Hill insists that under this section from the time he obtained his certificate of purchase the complainant became liable to him as the occupant of the property. In other words, his position is that th.e agreement between the mortgagor and the complainant,· although made in good faith, must give way to the provisions olthe stattlte. The question, then, is, does the section of the statute quoted apply to the complainant's possession? It is admitted the com· plainant is a mortgagee in possession with the consent of the mortgagor, and that aside from the statute und-er has a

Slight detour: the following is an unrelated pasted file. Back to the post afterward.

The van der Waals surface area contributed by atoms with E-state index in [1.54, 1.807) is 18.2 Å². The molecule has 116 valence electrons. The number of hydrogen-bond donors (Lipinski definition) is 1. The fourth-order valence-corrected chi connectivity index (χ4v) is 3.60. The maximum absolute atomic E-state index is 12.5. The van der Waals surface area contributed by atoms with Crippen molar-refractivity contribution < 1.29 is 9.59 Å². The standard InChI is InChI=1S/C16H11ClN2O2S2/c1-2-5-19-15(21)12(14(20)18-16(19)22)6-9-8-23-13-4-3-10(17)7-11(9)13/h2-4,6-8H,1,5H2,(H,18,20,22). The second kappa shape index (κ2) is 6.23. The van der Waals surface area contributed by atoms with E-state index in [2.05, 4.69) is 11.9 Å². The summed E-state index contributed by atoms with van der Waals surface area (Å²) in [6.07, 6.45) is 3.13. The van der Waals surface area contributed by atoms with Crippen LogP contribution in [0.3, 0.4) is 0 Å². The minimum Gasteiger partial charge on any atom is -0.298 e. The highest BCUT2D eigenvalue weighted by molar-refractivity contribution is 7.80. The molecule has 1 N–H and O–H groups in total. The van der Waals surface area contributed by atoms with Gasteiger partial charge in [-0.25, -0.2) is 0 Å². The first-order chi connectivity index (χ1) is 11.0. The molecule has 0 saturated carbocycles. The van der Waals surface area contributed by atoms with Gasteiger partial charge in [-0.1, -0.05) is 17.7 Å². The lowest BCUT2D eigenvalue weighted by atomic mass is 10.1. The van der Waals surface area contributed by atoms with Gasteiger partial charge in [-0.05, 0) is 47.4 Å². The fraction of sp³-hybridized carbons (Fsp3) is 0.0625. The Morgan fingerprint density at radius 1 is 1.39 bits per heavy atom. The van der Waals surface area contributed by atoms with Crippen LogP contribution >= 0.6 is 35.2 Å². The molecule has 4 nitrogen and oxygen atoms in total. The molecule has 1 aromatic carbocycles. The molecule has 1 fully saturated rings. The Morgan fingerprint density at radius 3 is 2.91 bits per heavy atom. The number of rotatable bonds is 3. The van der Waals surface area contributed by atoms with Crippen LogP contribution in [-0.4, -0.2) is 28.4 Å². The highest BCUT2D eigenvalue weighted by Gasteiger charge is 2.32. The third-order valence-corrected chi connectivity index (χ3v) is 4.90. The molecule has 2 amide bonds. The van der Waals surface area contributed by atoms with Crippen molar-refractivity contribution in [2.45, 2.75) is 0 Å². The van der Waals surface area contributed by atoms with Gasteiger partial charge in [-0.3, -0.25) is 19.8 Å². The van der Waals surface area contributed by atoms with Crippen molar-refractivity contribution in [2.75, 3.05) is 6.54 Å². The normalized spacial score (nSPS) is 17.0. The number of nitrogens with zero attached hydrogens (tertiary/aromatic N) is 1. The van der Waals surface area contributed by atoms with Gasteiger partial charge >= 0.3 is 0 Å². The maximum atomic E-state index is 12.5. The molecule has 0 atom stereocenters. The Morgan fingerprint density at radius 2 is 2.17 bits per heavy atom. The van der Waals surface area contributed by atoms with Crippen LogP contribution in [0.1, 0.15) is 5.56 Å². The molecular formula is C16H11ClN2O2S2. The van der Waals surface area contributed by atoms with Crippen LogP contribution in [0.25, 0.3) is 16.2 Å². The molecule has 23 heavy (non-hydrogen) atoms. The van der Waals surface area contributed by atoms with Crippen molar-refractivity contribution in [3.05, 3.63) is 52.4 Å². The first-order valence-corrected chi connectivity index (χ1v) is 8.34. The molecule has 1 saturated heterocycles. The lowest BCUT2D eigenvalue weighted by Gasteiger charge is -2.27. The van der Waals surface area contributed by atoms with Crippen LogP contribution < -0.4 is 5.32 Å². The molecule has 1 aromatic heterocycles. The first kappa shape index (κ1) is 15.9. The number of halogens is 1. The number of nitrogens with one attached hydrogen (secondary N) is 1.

right to hold that possession and oollect the rents on the property until bis mortgage is paid. This is the rule at common law, oven where the lien theory of mortgages obtains. Russellv. Ely, 2 Black, 575; Witherell v. Wiberg, 4 Sawy. 232; Phyffe v. Riley, 15 Wend. 248; Hubbell v. Moulson, 54 N. Y. 225; Hennesy v. Farrell, 20 Wis. 42; v. Warschauer, 21 Cal. 609; Roberts v. Sutherlin, 4 Or. 219. In this sta.te there is a statutory provision that "unless a mortgage specifically provide that the mortgagee shall have ppssession of the mortgaged premises he shall not be entitled to the same." Themorlgage in suit did not contain such a provision. 'Notwithstanding this fact, the parties to this mol'tgage could enter into a parol agreement that the mortgagee should take possession of the mortgaged premises, and could oarry out such an agreementby putting the mortgagee in possession. Parker v. Hubble, 75 Ind. 5$0. This was in fact done in this case, and when thiB parol agreement was so executed by the surrender of possession on the part of the mortgagor the contract tween the parties to the mortgage then ,as though it had been specifically provided ill the that the mortgagee should be entitled to the possession of the mortgaged premises.. The redemption .statute of 1879 was not intended to defeat or abrogate ;rights acquired under sueh a contract. Its effect was meant to be limited to sales of property which should 'be sold independently of any contract pertaining to its use or possession. Its purpose was to furnish. rule which should be a.pplicableto sales of real estate, the dominion over which the judgment debtor or his assigns still held. It does not contemplate an interference with senior rights or equities created prior to the attaching of the judgment lien that i!l to be enforced by the sale. It relates to a remedy for the of judgments, and it, does not and could not inhibit a contract relation that might curtail that remedy. It is true that this statute was in force when the agreement in question was made, but, noJraud being charged, the parties to th/lt agreement had the ;right to enter into it,< and the is .entitled to protected in the rights t1:lu8 secured nothwithstaridipg the statute. Ed'I.Q(1,rds v. Wooclbwry, 1 McCrary 429; [So C. 3 FED·. REP. 14.] this proposition \Vould be true if the lien oOhe, judgment between the had attached prior to the making of th,e mortgagor and the ne.ed not qe decided.. The pleadings show that the agreemeLlt under which complainant went ipto, possession, of the mortgaged premises was made before